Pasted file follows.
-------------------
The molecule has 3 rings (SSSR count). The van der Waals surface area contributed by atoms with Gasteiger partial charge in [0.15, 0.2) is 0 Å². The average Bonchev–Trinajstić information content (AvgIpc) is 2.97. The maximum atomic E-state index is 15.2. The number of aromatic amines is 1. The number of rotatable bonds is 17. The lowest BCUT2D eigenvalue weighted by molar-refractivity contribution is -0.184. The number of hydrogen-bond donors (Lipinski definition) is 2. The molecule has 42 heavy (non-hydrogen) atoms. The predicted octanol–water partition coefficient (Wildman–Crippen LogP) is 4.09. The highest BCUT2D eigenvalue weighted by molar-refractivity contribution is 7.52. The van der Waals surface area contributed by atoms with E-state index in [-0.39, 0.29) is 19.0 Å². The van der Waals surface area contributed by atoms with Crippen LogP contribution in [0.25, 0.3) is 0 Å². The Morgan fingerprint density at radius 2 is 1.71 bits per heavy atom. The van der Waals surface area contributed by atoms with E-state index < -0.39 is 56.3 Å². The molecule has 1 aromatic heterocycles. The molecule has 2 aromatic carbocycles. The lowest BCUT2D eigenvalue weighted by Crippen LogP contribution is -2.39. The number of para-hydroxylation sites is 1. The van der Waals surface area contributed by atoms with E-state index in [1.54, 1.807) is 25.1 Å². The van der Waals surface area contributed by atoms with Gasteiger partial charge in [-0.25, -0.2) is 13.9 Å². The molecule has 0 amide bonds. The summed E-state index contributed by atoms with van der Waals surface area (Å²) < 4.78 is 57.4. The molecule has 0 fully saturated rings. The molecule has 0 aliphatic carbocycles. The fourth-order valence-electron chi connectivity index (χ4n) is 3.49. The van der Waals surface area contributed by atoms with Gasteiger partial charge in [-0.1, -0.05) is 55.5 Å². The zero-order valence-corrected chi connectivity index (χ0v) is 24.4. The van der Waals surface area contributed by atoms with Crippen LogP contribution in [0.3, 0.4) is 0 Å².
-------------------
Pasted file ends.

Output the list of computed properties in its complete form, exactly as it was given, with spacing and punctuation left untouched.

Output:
The molecule has 3 rings (SSSR count). The van der Waals surface area contributed by atoms with Gasteiger partial charge in [0.15, 0.2) is 0 Å². The average Bonchev–Trinajstić information content (AvgIpc) is 2.97. The maximum atomic E-state index is 15.2. The number of aromatic amines is 1. The number of rotatable bonds is 17. The lowest BCUT2D eigenvalue weighted by molar-refractivity contribution is -0.184. The number of hydrogen-bond donors (Lipinski definition) is 2. The molecule has 42 heavy (non-hydrogen) atoms. The predicted octanol–water partition coefficient (Wildman–Crippen LogP) is 4.09. The highest BCUT2D eigenvalue weighted by molar-refractivity contribution is 7.52. The van der Waals surface area contributed by atoms with E-state index in [-0.39, 0.29) is 19.0 Å². The van der Waals surface area contributed by atoms with Crippen LogP contribution in [0.25, 0.3) is 0 Å². The Morgan fingerprint density at radius 2 is 1.71 bits per heavy atom. The van der Waals surface area contributed by atoms with E-state index < -0.39 is 56.3 Å². The molecule has 1 aromatic heterocycles. The molecule has 2 aromatic carbocycles. The lowest BCUT2D eigenvalue weighted by Crippen LogP contribution is -2.39. The number of para-hydroxylation sites is 1. The van der Waals surface area contributed by atoms with E-state index in [1.54, 1.807) is 25.1 Å². The van der Waals surface area contributed by atoms with Gasteiger partial charge in [-0.25, -0.2) is 13.9 Å². The molecule has 0 amide bonds. The summed E-state index contributed by atoms with van der Waals surface area (Å²) < 4.78 is 57.4. The molecule has 0 fully saturated rings. The molecule has 0 aliphatic carbocycles. The fourth-order valence-electron chi connectivity index (χ4n) is 3.49. The van der Waals surface area contributed by atoms with Gasteiger partial charge in [-0.1, -0.05) is 55.5 Å². The zero-order valence-corrected chi connectivity index (χ0v) is 24.4. The van der Waals surface area contributed by atoms with Crippen LogP contribution in [0.3, 0.4) is 0 Å².